Currently, per the office of conservation rule, the following must be disclosed by the operator of a fractured well: types and volumes (in gal.) of hydraulic fracturing fluid, list of additives used, list of chemical ingredients subject to requirements of 29 CFR 1910.1200(g)(2), and maximum ingredient concentration within the additive. Notably, ingredients and concentrations of proprietary chemicals are not required. This information can be disclosed to fracfocus.org or the Office of Conservation.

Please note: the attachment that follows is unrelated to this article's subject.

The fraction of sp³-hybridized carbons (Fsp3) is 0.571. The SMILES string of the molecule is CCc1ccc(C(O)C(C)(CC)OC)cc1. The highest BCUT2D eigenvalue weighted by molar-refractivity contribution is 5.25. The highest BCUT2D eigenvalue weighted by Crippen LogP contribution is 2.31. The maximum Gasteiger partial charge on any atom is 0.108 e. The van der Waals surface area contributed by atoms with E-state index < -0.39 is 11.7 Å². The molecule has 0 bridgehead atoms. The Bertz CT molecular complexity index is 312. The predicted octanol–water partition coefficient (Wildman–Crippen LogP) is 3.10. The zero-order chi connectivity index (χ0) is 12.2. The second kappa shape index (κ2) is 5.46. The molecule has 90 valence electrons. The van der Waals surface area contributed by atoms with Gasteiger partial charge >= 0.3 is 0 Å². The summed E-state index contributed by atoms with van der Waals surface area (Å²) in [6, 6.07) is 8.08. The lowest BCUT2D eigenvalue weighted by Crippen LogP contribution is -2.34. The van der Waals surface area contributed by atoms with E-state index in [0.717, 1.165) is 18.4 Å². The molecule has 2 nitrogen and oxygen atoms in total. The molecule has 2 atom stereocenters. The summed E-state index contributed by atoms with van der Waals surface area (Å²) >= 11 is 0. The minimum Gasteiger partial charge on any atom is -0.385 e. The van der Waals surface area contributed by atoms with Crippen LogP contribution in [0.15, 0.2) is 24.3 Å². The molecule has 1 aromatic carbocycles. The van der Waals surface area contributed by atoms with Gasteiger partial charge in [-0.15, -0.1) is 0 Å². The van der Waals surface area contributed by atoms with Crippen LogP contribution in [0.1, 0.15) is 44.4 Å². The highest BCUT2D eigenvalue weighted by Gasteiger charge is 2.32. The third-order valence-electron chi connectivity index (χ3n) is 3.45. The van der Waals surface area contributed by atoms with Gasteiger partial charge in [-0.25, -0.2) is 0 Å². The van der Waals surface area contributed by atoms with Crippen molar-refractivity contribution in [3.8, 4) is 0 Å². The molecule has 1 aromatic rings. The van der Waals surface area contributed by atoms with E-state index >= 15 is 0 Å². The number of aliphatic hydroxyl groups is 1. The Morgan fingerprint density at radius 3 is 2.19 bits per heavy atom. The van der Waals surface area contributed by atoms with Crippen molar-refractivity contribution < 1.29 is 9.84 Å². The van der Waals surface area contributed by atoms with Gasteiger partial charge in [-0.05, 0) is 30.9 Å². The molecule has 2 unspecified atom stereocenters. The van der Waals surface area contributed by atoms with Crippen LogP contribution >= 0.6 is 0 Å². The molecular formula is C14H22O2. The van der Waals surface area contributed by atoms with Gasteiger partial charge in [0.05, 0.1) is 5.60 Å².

Originally, there was no law requiring the commissioner to promulgate this rule. Representative Edwards felt that a statute should be in place that would solidify the requirements.In 2012 Rep. Edwards brought a bill doing just that. The bill also expanded some of the disclosure requirements. His bill mandated reporting be done 20 days after the completion of hydraulic operations and in a manner determined by the commissioner. It also requires the report to contain the type and volume of the hydraulic fracturing fluid; a list of additives used, including the specific trade name and the supplier of the additive; and list of ingredients contained in the hydraulic fracturing fluid, the associated CAS registry number, and the maximum concentration of each chemical ingredient in percent by mass that is subject to certain federal regulations governing the Occupational Safety and Health Administration. Also, for an ingredient that is subject to trade secret protection under the criteria set forth in 42 U.S.C. 11042(a)(2), the operator shall provide the contact information of the entity claiming trade secret protection and shall report, at a minimum, the chemical family associated with such ingredient. The new law provides that the provisions of it do not apply to operations conducted solely for the purpose of sand control or reduction of near wellbore damage.